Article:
received the work on a physical medium, you must return the medium with
your written explanation.  The person or entity that provided you with
the defective work may elect to provide a replacement copy in lieu of a
refund.  If you received the work electronically, the person or entity
providing it to you may choose to give you a second opportunity to
receive the work electronically in lieu of a refund.  If the second copy
is also defective, you may demand a refund in writing without further
opportunities to fix the problem.

1.F.4.  Except for the limited right of replacement or refund set forth
in paragraph 1.F.3, this work is provided to you 'AS-IS' WITH NO OTHER

1.F.5.  Some states do not allow disclaimers of certain implied
warranties or the exclusion or limitation of certain types of damages.
If any disclaimer or limitation set forth in this agreement violates the
law of the state applicable to this agreement, the agreement shall be
interpreted to make the maximum disclaimer or limitation permitted by
the applicable state law.  The invalidity or unenforceability of any
provision of this agreement shall not void the remaining provisions.

1.F.6.  INDEMNITY - You agree to indemnify and hold the Foundation, the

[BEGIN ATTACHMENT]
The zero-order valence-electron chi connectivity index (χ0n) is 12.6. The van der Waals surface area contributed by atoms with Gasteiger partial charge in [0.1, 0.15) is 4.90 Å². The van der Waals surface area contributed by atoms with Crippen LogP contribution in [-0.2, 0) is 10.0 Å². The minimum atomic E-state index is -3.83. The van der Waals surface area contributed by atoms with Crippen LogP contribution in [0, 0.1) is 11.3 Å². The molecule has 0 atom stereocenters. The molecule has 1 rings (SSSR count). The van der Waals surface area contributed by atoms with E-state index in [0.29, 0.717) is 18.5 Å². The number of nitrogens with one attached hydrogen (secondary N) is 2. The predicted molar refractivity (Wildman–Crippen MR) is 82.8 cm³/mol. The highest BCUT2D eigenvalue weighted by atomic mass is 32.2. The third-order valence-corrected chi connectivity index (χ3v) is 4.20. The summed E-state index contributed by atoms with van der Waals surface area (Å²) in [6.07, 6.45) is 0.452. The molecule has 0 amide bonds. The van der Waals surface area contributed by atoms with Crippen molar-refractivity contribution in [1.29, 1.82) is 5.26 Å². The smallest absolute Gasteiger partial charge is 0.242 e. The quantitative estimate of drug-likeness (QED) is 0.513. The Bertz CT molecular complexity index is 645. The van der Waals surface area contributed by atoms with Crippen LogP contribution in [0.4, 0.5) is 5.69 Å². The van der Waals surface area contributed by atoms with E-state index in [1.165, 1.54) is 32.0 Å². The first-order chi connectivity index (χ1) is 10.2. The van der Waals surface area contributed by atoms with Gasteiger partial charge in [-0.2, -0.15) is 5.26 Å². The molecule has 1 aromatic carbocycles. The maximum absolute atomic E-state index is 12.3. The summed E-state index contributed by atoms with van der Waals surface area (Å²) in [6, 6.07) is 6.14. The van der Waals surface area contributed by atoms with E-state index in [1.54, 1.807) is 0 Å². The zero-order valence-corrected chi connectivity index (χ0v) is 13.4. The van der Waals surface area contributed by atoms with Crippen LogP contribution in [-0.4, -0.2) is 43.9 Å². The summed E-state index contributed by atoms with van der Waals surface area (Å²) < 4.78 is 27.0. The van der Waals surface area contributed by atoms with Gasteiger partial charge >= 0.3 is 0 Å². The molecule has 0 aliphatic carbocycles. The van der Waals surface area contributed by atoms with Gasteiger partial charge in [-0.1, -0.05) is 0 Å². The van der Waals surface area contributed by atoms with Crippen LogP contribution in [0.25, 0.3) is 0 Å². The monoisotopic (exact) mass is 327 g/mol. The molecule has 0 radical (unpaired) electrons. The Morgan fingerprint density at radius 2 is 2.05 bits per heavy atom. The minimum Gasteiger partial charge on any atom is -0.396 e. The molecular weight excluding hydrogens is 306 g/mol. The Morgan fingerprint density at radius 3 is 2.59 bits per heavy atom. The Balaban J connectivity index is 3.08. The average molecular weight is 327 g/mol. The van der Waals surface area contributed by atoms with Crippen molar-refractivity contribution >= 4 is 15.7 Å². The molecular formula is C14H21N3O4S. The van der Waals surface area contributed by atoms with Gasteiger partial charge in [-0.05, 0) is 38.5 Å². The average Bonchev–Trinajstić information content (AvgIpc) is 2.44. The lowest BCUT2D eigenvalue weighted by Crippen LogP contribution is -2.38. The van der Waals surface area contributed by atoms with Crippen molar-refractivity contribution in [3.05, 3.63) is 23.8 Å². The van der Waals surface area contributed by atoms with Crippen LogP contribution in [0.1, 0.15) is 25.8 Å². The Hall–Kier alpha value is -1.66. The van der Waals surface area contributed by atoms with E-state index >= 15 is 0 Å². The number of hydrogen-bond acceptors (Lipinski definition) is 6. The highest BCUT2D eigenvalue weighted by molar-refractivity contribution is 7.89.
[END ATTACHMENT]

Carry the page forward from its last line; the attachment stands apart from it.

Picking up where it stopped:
trademark owner, any agent or employee of the Foundation, anyone
providing copies of Project Gutenberg-tm electronic works in accordance
with this agreement, and any volunteers associated with the production,
promotion and distribution of Project Gutenberg-tm electronic works,
harmless from all liability, costs and expenses, including legal fees,
that arise directly or indirectly from any of the following which you do
or cause to occur: (a) distribution of this or any Project Gutenberg-tm
work, (b) alteration, modification, or additions or deletions to any
Project Gutenberg-tm work, and (c) any Defect you cause.

Section  2.  Information about the Mission of Project Gutenberg-tm

Project Gutenberg-tm is synonymous with the free distribution of
electronic works in formats readable by the widest variety of computers
including obsolete, old, middle-aged and new computers.  It exists
because of the efforts of hundreds of volunteers and donations from
people in all walks of life.

Volunteers and financial support to provide volunteers with the
assistance they need, is critical to reaching Project Gutenberg-tm's
goals and ensuring that the Project Gutenberg-tm collection will
remain freely available for generations to come.  In 2001, the Project
Gutenberg Literary Archive Foundation was created to provide a secure
and permanent future for Project Gutenberg-tm and future generations.
To learn more about the Project Gutenberg Literary Archive Foundation
and how your efforts and donations can help, see Sections 3 and 4
and the Foundation web page at

Section 3.  Information about the Project Gutenberg Literary Archive

The Project Gutenberg Literary Archive Foundation is a non profit
501(c)(3) educational corporation organized under the laws of the
state of Mississippi and granted tax exempt status by the Internal
Revenue Service.  The Foundation's EIN or federal tax identification
number is 64-6221541.  Its 501(c)(3) letter is posted at  Contributions to the Project Gutenberg
Literary Archive Foundation are tax deductible to the full extent